“Reconsider everything you know about relationship…”
After watching red hot lava lick its lips before devouring sand, knowing that it had eaten sacred sites, sucked up ancient palm trees, homes and land, it was mind blowing to realise that paradoxically Pele was expanding the island at will. The reasonable conclusion to the instruction to reconsider what I thought I knew about relationships, would be the antithesis of intelligent if ignored. This was especially poignant, pointed and true, given that I had just divorced my husband because of his insistance that I monetize what I’d retrieved from my Near Death Experience.
Did I contemplate the source or voice of the task? Not that day. Coming face-to-face with my mind-bending insignificance was more than enough to deal with, never mind the little I knew about relationship with myself, another, and as an inhabitant of the planet. All had collapsed after teetering on the edge of the volcano, ludicrous beauty that was real, not just another postcard. My hope was that this thought had been issued by Mother Nature and not Pele, the infamous Hawaiian Goddess of fire who never seemed to hesitate taking what she wanted when she wanted it.
As is often the case, the instant I surrendered and silenced the whiny voice that inhabits a dark corner somewhere in my head and constantly cries, “I’m not good enough. I’m not smart enough.” doubt started to recede. [To this day I can’t reach that spot in my brain with the cobweb duster, but at least I recognize it and know it for ‘who’ it is.] The moment of embracing grace came when I willingly said, “Okay, let’s do this.” Suddenly, insight began to penetrate what was clearly dense grey matter.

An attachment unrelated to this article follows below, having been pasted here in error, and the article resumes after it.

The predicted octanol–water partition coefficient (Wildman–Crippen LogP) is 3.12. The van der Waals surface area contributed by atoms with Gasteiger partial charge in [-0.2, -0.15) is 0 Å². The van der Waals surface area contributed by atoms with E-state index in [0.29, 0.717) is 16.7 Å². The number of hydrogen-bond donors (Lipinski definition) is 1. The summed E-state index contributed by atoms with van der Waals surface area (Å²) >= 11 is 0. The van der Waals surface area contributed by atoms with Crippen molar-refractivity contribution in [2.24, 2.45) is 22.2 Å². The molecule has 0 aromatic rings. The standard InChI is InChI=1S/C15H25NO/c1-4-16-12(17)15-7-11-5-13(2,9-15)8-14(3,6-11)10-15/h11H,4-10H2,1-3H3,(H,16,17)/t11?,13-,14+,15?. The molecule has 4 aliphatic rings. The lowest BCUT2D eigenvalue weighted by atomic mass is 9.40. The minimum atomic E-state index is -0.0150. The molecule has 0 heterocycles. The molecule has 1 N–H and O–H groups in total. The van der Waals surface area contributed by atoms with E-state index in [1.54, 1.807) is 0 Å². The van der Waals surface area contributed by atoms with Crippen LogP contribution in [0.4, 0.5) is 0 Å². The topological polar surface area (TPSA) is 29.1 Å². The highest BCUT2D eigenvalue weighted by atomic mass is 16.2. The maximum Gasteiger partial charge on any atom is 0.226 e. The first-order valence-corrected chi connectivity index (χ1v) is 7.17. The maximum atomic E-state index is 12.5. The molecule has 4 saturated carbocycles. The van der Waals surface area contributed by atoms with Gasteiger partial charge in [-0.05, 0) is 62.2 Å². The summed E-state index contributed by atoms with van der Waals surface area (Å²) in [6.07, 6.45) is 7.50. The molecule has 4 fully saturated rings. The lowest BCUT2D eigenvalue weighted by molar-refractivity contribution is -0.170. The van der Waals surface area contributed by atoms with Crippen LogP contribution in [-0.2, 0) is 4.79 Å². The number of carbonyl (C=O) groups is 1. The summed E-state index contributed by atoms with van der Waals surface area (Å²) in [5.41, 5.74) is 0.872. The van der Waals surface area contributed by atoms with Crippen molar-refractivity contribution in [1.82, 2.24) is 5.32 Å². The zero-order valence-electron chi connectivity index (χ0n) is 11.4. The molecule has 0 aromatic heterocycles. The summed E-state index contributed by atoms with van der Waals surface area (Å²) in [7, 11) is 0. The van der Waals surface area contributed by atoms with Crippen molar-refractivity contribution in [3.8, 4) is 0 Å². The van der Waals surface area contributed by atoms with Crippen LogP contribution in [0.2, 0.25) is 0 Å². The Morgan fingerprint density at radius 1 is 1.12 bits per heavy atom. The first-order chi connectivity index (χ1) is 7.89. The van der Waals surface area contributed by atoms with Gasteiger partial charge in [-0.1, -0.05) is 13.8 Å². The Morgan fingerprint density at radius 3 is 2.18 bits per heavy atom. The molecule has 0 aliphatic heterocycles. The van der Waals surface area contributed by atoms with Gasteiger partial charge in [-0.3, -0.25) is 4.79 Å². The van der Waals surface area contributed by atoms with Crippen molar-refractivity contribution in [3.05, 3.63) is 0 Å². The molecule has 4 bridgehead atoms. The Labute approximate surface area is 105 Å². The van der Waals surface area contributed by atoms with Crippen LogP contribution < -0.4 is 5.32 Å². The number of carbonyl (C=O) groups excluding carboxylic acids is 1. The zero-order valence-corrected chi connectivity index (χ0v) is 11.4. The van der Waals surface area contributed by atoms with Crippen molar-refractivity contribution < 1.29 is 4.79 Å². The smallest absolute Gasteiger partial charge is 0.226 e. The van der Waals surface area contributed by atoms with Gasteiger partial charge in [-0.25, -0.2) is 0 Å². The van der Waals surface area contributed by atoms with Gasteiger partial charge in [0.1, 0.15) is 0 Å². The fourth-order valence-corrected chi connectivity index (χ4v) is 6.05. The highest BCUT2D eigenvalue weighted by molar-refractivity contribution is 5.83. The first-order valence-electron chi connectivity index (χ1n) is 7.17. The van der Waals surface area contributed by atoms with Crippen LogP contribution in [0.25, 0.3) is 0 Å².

My first realization was that ‘love’ is a verb that’s akin to walking the rim of a volcano. The risk is a reward that cannot be calculated. It can only be experienced. I understood as well that safety trumps the illusion of ‘being safe’. Having twirled a stick in lava and tossed it when the flames got to close, the concept of ‘playing it safe’ –again, as opposed to insuring safety– was a preposterous notion because Love is the playground, not a game to be played.
When the group reconvened, we headed south, making the treacherous trek over the black lava. Incredibly, our flashlights stayed in our back packs as the darkness was illuminated sufficiently by the sliver of a crescent moon. This too would be a lesson.
Several hours later, driving home as I approached the boundary of Volcanoes National Park, I saw —as if for the first time — the road sign that I’d passed hundreds of times but in that moment the three simple words, black on yellow, took on a whole new meaning. The sign reads, “END FAULT ZONE.” While my life felt like an active volcano in the six years since my NDE, those words and that moment kick started the knowing that it had actually been smooth sailing up until that point. I felt as if someone had put me on notice, and that my life was about to turn into a rock and roll experience in ways that were, obviously, beyond my control. My strength was knowing that the book ends of my life, my body and spirit were healthy and secure.